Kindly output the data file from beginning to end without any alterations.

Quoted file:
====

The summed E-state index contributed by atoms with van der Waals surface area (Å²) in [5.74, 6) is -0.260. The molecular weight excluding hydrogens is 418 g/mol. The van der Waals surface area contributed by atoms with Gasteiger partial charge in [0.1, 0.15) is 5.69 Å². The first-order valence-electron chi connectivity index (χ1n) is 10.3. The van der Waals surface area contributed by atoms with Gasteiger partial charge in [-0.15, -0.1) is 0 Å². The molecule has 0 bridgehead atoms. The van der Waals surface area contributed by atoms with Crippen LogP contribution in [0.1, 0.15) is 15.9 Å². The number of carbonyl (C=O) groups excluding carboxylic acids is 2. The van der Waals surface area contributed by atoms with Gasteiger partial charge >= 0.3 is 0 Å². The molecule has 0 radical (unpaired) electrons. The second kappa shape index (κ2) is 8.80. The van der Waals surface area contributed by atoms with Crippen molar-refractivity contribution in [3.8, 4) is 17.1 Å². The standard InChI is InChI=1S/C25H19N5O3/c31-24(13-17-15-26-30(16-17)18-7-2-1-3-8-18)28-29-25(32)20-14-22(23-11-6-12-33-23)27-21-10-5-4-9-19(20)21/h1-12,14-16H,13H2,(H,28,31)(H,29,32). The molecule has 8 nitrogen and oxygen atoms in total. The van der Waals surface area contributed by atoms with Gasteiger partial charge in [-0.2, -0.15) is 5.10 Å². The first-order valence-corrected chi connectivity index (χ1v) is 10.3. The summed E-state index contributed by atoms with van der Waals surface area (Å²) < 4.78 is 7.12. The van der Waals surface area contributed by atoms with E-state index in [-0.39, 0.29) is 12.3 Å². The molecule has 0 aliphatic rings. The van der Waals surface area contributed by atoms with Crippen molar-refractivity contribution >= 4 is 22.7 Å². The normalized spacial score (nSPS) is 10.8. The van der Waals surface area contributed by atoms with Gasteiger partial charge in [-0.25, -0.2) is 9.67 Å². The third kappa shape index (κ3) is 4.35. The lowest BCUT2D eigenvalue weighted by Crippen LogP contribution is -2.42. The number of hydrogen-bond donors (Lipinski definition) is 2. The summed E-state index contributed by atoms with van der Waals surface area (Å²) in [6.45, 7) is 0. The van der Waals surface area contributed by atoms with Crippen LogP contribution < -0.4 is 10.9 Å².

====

The summed E-state index contributed by atoms with van der Waals surface area (Å²) in [5.74, 6) is -0.260. The molecular weight excluding hydrogens is 418 g/mol. The van der Waals surface area contributed by atoms with Gasteiger partial charge in [0.1, 0.15) is 5.69 Å². The first-order valence-electron chi connectivity index (χ1n) is 10.3. The van der Waals surface area contributed by atoms with Gasteiger partial charge in [-0.15, -0.1) is 0 Å². The molecule has 0 bridgehead atoms. The van der Waals surface area contributed by atoms with Crippen LogP contribution in [0.1, 0.15) is 15.9 Å². The number of carbonyl (C=O) groups excluding carboxylic acids is 2. The van der Waals surface area contributed by atoms with Gasteiger partial charge >= 0.3 is 0 Å². The molecule has 0 radical (unpaired) electrons. The second kappa shape index (κ2) is 8.80. The van der Waals surface area contributed by atoms with Crippen molar-refractivity contribution in [3.8, 4) is 17.1 Å². The standard InChI is InChI=1S/C25H19N5O3/c31-24(13-17-15-26-30(16-17)18-7-2-1-3-8-18)28-29-25(32)20-14-22(23-11-6-12-33-23)27-21-10-5-4-9-19(20)21/h1-12,14-16H,13H2,(H,28,31)(H,29,32). The molecule has 8 nitrogen and oxygen atoms in total. The van der Waals surface area contributed by atoms with Gasteiger partial charge in [-0.2, -0.15) is 5.10 Å². The first-order valence-corrected chi connectivity index (χ1v) is 10.3. The summed E-state index contributed by atoms with van der Waals surface area (Å²) < 4.78 is 7.12. The van der Waals surface area contributed by atoms with E-state index in [-0.39, 0.29) is 12.3 Å². The molecule has 0 aliphatic rings. The van der Waals surface area contributed by atoms with Crippen molar-refractivity contribution >= 4 is 22.7 Å². The normalized spacial score (nSPS) is 10.8. The van der Waals surface area contributed by atoms with Gasteiger partial charge in [-0.25, -0.2) is 9.67 Å². The third kappa shape index (κ3) is 4.35. The lowest BCUT2D eigenvalue weighted by Crippen LogP contribution is -2.42. The number of hydrogen-bond donors (Lipinski definition) is 2. The summed E-state index contributed by atoms with van der Waals surface area (Å²) in [6.45, 7) is 0. The van der Waals surface area contributed by atoms with Crippen LogP contribution < -0.4 is 10.9 Å².